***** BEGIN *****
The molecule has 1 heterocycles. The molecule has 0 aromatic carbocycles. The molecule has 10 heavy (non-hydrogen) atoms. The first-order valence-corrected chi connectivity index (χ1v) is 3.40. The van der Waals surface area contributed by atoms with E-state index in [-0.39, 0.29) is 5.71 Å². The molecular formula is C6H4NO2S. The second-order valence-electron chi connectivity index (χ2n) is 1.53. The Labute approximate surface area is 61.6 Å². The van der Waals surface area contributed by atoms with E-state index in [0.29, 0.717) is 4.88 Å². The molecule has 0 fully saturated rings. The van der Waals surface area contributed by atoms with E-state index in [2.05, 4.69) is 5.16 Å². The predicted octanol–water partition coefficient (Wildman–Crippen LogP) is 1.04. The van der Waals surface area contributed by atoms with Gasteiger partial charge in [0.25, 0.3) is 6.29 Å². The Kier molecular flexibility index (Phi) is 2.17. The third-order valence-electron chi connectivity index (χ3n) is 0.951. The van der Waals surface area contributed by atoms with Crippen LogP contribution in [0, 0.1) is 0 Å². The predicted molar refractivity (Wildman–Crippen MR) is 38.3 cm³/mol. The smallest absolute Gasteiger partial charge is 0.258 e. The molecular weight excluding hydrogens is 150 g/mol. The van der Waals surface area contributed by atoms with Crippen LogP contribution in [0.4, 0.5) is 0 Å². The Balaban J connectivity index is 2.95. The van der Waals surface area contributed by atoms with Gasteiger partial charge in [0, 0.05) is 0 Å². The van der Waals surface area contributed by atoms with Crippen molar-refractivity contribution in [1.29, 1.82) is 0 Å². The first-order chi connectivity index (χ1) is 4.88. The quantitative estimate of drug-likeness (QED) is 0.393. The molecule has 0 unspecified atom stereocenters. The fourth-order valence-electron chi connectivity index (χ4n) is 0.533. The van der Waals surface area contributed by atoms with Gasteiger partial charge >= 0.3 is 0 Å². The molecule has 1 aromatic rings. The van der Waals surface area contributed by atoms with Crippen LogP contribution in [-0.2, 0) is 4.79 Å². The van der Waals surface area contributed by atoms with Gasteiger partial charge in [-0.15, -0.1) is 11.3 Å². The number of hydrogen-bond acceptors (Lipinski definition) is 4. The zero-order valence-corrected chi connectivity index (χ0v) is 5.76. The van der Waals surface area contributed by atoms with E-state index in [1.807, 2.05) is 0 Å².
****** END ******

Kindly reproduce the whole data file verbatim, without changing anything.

The molecule has 1 heterocycles. The molecule has 0 aromatic carbocycles. The molecule has 10 heavy (non-hydrogen) atoms. The first-order valence-corrected chi connectivity index (χ1v) is 3.40. The van der Waals surface area contributed by atoms with E-state index in [-0.39, 0.29) is 5.71 Å². The molecular formula is C6H4NO2S. The second-order valence-electron chi connectivity index (χ2n) is 1.53. The Labute approximate surface area is 61.6 Å². The van der Waals surface area contributed by atoms with E-state index in [0.29, 0.717) is 4.88 Å². The molecule has 0 fully saturated rings. The van der Waals surface area contributed by atoms with E-state index in [2.05, 4.69) is 5.16 Å². The predicted octanol–water partition coefficient (Wildman–Crippen LogP) is 1.04. The van der Waals surface area contributed by atoms with Gasteiger partial charge in [0.25, 0.3) is 6.29 Å². The Kier molecular flexibility index (Phi) is 2.17. The third-order valence-electron chi connectivity index (χ3n) is 0.951. The van der Waals surface area contributed by atoms with Crippen LogP contribution in [0, 0.1) is 0 Å². The predicted molar refractivity (Wildman–Crippen MR) is 38.3 cm³/mol. The smallest absolute Gasteiger partial charge is 0.258 e. The molecular weight excluding hydrogens is 150 g/mol. The van der Waals surface area contributed by atoms with Crippen LogP contribution in [0.4, 0.5) is 0 Å². The Balaban J connectivity index is 2.95. The van der Waals surface area contributed by atoms with Gasteiger partial charge in [0, 0.05) is 0 Å². The van der Waals surface area contributed by atoms with Crippen molar-refractivity contribution in [1.29, 1.82) is 0 Å². The first-order chi connectivity index (χ1) is 4.88. The quantitative estimate of drug-likeness (QED) is 0.393. The molecule has 0 unspecified atom stereocenters. The fourth-order valence-electron chi connectivity index (χ4n) is 0.533. The van der Waals surface area contributed by atoms with Gasteiger partial charge >= 0.3 is 0 Å². The molecule has 1 aromatic rings. The van der Waals surface area contributed by atoms with Crippen LogP contribution in [-0.2, 0) is 4.79 Å². The van der Waals surface area contributed by atoms with Gasteiger partial charge in [-0.15, -0.1) is 11.3 Å². The number of hydrogen-bond acceptors (Lipinski definition) is 4. The zero-order valence-corrected chi connectivity index (χ0v) is 5.76. The van der Waals surface area contributed by atoms with E-state index in [1.807, 2.05) is 0 Å².